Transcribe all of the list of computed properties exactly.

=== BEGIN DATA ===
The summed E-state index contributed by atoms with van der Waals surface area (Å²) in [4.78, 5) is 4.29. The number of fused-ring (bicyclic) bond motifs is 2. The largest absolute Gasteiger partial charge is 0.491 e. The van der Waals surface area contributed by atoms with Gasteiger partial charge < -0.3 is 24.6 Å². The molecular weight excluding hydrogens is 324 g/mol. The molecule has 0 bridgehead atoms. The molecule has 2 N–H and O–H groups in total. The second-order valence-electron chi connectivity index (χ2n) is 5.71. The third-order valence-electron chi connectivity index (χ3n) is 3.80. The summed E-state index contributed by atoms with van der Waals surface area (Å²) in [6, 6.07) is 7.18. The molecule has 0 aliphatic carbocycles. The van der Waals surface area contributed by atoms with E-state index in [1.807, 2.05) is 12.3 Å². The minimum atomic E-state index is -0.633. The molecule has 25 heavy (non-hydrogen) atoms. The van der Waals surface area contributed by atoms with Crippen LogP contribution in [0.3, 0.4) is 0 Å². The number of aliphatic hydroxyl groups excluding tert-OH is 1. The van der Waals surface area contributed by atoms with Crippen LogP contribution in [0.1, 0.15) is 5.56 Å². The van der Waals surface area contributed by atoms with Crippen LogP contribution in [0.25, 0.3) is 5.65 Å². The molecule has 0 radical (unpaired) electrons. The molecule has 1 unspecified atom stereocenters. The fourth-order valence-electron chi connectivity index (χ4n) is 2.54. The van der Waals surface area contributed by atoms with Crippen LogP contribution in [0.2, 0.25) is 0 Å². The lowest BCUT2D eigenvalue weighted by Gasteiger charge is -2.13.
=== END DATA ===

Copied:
The summed E-state index contributed by atoms with van der Waals surface area (Å²) in [4.78, 5) is 4.29. The number of fused-ring (bicyclic) bond motifs is 2. The largest absolute Gasteiger partial charge is 0.491 e. The van der Waals surface area contributed by atoms with Gasteiger partial charge < -0.3 is 24.6 Å². The molecular weight excluding hydrogens is 324 g/mol. The molecule has 0 bridgehead atoms. The molecule has 2 N–H and O–H groups in total. The second-order valence-electron chi connectivity index (χ2n) is 5.71. The third-order valence-electron chi connectivity index (χ3n) is 3.80. The summed E-state index contributed by atoms with van der Waals surface area (Å²) in [6, 6.07) is 7.18. The molecule has 0 aliphatic carbocycles. The van der Waals surface area contributed by atoms with E-state index in [1.807, 2.05) is 12.3 Å². The minimum atomic E-state index is -0.633. The molecule has 25 heavy (non-hydrogen) atoms. The van der Waals surface area contributed by atoms with Crippen LogP contribution in [0.3, 0.4) is 0 Å². The number of aliphatic hydroxyl groups excluding tert-OH is 1. The van der Waals surface area contributed by atoms with Crippen LogP contribution in [0.1, 0.15) is 5.56 Å². The van der Waals surface area contributed by atoms with Crippen LogP contribution in [0.25, 0.3) is 5.65 Å². The molecule has 0 radical (unpaired) electrons. The molecule has 1 unspecified atom stereocenters. The fourth-order valence-electron chi connectivity index (χ4n) is 2.54. The van der Waals surface area contributed by atoms with Crippen LogP contribution in [0.2, 0.25) is 0 Å². The lowest BCUT2D eigenvalue weighted by Gasteiger charge is -2.13.